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Money does not grow on trees. Unless, that is, you are in the timber business. Plum Creek Timber, the US’s largest private landowner and one of only three timber real estate investment trusts, on Monday reported earnings per share for the third quarter 18 per cent above the previous year. But the Reit’s shares, which rose 20 per cent this year to a record high in mid-September, have since reversed sharply, shedding more than two-fifths of their value.

Timberland values, rising from about $1,100 to more than $1,700 an acre in the past seven years, have helped support share prices in spite of weak demand for logs thanks to the housing slump. But Plum Creek, with 8m acres across 18 states, can call off the lumberjacks. Similar to petroleum producers, timber companies reduce output when pricing dips. But unlike the black stuff, trees continue to grow, adding about 5 to 7 per cent a year in value. With southern sawlog prices down 18 per cent year on year this quarter, for example, Plum Creek reduced its harvest by 13 per cent.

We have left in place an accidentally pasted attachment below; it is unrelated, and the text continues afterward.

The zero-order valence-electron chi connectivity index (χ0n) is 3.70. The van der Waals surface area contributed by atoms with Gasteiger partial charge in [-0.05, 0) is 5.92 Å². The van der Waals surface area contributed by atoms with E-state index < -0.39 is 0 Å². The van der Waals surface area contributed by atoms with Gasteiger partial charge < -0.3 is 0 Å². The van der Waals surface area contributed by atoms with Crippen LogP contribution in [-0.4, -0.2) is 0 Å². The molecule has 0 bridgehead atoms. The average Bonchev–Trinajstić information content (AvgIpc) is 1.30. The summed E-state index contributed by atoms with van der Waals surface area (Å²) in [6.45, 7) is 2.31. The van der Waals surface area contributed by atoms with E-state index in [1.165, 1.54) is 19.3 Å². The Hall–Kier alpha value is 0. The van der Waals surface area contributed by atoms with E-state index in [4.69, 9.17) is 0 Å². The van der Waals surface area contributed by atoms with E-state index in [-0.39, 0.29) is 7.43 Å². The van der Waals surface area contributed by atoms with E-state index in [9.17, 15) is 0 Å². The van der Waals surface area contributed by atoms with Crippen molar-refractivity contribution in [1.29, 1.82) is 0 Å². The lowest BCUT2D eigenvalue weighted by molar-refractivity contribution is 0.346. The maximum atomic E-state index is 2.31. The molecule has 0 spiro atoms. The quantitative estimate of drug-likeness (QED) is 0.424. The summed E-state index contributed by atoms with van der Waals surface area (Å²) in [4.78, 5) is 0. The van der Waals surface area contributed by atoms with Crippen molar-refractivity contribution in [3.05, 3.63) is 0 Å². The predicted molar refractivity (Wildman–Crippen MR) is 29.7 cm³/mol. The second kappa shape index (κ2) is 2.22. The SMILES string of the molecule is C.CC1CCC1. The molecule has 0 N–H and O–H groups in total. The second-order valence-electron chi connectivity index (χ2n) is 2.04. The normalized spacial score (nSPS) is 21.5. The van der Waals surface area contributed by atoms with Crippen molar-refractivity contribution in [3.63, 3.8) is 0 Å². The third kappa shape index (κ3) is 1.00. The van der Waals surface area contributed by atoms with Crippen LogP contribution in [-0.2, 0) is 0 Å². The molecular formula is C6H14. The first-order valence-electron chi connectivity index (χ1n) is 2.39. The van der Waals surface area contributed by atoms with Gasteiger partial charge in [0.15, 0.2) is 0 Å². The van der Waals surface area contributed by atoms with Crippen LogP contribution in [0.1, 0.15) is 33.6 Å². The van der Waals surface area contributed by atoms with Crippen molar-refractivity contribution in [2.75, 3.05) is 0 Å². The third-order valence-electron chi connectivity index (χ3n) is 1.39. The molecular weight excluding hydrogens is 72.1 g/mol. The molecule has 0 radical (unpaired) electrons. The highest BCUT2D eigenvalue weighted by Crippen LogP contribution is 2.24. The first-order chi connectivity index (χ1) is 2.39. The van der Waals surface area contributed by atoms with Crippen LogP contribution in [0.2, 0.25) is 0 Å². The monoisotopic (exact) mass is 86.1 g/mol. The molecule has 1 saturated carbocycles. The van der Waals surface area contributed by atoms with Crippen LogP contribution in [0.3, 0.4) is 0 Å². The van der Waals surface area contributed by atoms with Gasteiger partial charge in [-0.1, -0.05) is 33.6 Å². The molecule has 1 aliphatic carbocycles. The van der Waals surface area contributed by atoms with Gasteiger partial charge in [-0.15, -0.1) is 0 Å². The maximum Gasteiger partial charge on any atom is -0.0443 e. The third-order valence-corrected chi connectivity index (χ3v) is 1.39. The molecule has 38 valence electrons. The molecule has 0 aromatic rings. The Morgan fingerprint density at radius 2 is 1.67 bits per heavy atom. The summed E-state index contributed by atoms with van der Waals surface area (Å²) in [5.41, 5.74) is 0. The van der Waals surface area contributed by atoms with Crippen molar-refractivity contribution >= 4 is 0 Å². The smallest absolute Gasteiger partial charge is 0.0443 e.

Meanwhile, the reduction in activity at lumber mills means less residue for paper makers, boosting demand in Plum Creek’s (admittedly lower margin) pulpwood business. Investors fear that a slowing economy will dent demand there also. There are worries, too, that land values may have peaked and the credit crisis could hamper land sales, and therefore cash flow.

The latter looks overblown. Plum Creek did temper its outlook for real estate sales – which for the first three quarters of the year only accounted for about a fifth of revenues – and has in the past cut its generous dividend. But the company has been paying down debt and continues to buy back shares, now trading at about half net asset value, arguing that this is a cheap way to increase its holdings of timberland. Investors, too, should consider a stroll in the woods.

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